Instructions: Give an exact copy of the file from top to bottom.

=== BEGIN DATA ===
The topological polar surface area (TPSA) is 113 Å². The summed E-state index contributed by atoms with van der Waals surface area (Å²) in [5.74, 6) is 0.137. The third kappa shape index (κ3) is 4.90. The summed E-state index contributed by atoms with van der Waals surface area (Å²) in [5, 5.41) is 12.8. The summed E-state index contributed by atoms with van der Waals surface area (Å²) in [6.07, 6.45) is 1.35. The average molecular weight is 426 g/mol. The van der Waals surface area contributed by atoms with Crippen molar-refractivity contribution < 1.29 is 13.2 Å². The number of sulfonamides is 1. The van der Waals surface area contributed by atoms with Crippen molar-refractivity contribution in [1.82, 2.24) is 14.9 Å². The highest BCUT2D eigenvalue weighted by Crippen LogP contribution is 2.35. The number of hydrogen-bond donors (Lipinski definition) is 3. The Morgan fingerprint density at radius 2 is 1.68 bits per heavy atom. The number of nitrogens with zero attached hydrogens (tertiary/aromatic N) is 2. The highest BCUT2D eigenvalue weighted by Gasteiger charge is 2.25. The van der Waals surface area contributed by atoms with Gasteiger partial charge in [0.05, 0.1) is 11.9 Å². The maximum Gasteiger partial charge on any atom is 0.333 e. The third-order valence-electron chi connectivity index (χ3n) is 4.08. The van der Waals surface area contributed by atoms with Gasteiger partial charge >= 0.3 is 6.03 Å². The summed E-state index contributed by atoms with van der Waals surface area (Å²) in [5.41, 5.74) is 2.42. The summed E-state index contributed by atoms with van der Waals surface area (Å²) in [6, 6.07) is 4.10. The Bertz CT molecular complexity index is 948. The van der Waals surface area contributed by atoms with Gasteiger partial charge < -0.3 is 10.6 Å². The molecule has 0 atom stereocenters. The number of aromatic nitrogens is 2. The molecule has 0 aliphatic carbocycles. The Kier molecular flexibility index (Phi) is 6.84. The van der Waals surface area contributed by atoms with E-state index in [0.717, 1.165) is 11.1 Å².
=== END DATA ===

The topological polar surface area (TPSA) is 113 Å². The summed E-state index contributed by atoms with van der Waals surface area (Å²) in [5.74, 6) is 0.137. The third kappa shape index (κ3) is 4.90. The summed E-state index contributed by atoms with van der Waals surface area (Å²) in [5, 5.41) is 12.8. The summed E-state index contributed by atoms with van der Waals surface area (Å²) in [6.07, 6.45) is 1.35. The average molecular weight is 426 g/mol. The van der Waals surface area contributed by atoms with Crippen molar-refractivity contribution < 1.29 is 13.2 Å². The number of sulfonamides is 1. The van der Waals surface area contributed by atoms with Crippen molar-refractivity contribution in [1.82, 2.24) is 14.9 Å². The highest BCUT2D eigenvalue weighted by Crippen LogP contribution is 2.35. The number of hydrogen-bond donors (Lipinski definition) is 3. The Morgan fingerprint density at radius 2 is 1.68 bits per heavy atom. The number of nitrogens with zero attached hydrogens (tertiary/aromatic N) is 2. The highest BCUT2D eigenvalue weighted by Gasteiger charge is 2.25. The van der Waals surface area contributed by atoms with Gasteiger partial charge in [0.05, 0.1) is 11.9 Å². The maximum Gasteiger partial charge on any atom is 0.333 e. The third-order valence-electron chi connectivity index (χ3n) is 4.08. The van der Waals surface area contributed by atoms with Gasteiger partial charge >= 0.3 is 6.03 Å². The summed E-state index contributed by atoms with van der Waals surface area (Å²) in [5.41, 5.74) is 2.42. The summed E-state index contributed by atoms with van der Waals surface area (Å²) in [6, 6.07) is 4.10. The Bertz CT molecular complexity index is 948. The van der Waals surface area contributed by atoms with Gasteiger partial charge < -0.3 is 10.6 Å². The molecule has 0 atom stereocenters. The number of aromatic nitrogens is 2. The molecule has 0 aliphatic carbocycles. The Kier molecular flexibility index (Phi) is 6.84. The van der Waals surface area contributed by atoms with E-state index in [0.717, 1.165) is 11.1 Å².